The overall attire that was worn during the services was business formal. Men wore a suit and tie while women wore either a white dress or skirt suit. The rabbi and cantor wore a white robe over their suit. Many of the congregants wore sneakers with their suits instead of the usual dress shoes. The men wore a tallit while very few women wore it. The men wore kippahs and a select few women wore head coverings.
I recently attended Hillcrest High School’s choir concert. The first group to perform was their Women’s Chorus. They sang three songs, “Soul Fetch,” “Sing to Me,” and“Solla Solew.” In the first song, there was a good ensemble movement and the choir stayed together well. However, their crescendos/decrescendos were not very
The concert that I attended was ‘The Chamber Music of Joan Tower’ which occurred on November 10, 2016. It began at 12:30pm and occurred at the San Jose State University Music Concert Hall. The performers in question ranged from music students to professors.
For my performance analysis, I observed a few choirs at the District 1 contest. These groups varied greatly in skill level and experience, but most of them were younger and less experienced choirs. The first group I observed was a smaller men’s chorus. This group reminded me of when I used to sing in our Men’s Chorus. The group consisted of about 17 guys, most of whom seemed like less experienced singers. Their sound seemed to back this up. They all seemed to really enjoy doing what they did, and individually seemed to be decent singers. What they seemed to lack, and what most likely hurt their score, would be their ability to listen to each other as much as they sang. They held out some pretty horrendous chords that were completely out of
After checking the location of the concert, Arlington Street Church Chapel, I expected the concert might have the organ music with a lot of nature reverb of the church room since they have a history introduction based on their beautiful organ, however, the sign of the concert post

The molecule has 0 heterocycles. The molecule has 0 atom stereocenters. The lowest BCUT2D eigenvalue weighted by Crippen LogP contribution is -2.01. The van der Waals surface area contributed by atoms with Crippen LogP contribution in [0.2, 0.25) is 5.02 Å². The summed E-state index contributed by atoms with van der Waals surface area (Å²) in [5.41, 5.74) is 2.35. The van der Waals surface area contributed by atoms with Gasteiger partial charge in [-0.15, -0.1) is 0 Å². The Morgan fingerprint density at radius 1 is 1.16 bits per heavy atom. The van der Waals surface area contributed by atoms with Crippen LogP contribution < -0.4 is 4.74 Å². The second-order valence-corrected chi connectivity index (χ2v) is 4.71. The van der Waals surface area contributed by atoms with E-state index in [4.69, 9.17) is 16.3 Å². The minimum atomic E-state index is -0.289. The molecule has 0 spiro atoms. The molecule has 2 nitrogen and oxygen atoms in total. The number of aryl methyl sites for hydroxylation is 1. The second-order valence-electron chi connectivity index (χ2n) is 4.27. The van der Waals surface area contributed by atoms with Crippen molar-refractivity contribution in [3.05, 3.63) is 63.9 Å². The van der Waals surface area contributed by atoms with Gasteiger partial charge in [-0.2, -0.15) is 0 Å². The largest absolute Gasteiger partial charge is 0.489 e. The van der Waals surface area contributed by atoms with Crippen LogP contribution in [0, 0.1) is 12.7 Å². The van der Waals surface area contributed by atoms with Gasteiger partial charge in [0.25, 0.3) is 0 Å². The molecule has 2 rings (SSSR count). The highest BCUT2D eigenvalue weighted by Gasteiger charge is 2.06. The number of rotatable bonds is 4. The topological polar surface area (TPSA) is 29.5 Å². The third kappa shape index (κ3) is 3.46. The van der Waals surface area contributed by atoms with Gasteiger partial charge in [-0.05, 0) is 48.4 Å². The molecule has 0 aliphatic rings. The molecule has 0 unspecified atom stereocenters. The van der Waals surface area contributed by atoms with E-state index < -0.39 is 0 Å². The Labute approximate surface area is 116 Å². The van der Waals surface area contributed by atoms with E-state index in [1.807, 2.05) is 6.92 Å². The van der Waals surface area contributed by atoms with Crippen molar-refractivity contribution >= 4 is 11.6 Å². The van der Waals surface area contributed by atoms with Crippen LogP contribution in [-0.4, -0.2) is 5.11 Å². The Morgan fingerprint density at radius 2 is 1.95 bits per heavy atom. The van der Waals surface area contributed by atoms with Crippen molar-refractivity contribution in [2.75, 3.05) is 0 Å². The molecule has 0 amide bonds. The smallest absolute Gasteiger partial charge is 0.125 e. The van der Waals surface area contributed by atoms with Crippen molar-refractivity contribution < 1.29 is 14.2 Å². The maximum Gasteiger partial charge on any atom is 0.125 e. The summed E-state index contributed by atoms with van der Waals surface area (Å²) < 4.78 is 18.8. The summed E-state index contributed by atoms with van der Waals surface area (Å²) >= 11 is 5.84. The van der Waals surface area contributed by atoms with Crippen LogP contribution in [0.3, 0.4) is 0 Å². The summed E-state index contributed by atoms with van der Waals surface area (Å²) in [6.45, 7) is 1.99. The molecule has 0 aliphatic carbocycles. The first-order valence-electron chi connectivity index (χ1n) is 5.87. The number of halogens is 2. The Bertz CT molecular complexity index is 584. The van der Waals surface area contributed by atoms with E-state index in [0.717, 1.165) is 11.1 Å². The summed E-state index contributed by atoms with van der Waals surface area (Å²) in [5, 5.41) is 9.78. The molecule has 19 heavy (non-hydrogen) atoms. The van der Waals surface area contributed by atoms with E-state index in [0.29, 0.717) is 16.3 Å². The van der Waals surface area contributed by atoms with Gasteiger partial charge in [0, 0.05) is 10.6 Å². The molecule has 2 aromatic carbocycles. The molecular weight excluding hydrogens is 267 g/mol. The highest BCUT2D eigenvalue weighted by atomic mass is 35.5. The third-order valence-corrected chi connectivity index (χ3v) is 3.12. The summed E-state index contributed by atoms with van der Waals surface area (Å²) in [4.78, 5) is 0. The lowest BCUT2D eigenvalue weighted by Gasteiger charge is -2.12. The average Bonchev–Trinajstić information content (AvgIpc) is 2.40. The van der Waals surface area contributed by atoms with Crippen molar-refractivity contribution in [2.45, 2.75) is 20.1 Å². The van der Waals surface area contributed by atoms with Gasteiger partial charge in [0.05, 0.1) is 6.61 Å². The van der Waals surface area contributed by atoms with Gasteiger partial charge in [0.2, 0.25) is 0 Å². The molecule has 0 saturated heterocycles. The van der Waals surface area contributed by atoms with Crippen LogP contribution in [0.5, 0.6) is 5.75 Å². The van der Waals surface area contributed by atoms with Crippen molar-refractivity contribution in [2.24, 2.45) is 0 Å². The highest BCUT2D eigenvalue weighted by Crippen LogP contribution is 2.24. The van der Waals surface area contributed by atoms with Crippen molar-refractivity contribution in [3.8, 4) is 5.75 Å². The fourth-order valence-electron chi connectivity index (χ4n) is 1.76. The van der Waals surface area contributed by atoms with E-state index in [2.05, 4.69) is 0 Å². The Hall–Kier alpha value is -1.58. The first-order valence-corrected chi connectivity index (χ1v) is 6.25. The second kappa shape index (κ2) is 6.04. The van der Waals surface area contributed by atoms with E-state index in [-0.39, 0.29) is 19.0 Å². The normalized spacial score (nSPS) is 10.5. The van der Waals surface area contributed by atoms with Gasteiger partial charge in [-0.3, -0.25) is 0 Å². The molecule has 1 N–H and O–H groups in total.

Mozart’s Requiem The concert this year took place on Saturday March 15, 2014 at Hall Auditorium at 7:30 PM. It was called Mozart’s Requiem. Before the Requiem there was a brief piece titled The Strauss Serenade. The Miami University Symphony Orchestra conducted by Ricardo Averbach, the Chamber Singers conducted by William
The difference in the sound of the choir between the back of the auditorium and on stage is night and day. The stage made their balance so much better, with the bass and tenor voices resonating better through the audience. I also noticed how much stronger the intonation of the choir was when they were closer to the piano accompaniment. The different voices in the choir also have strong blend individually. Rather than it sounding like I am listening to 11 sopranos as indicated on the program, it sounds like I am listening to just a few because of how well those 11 singers blended together. You can tell there is a lot of emphasis on the performance being a group effort rather than a bunch of individual efforts.
- They were well dressed for the occasion. Their appearance showed their degree of professionalism. As it said, always dress for success.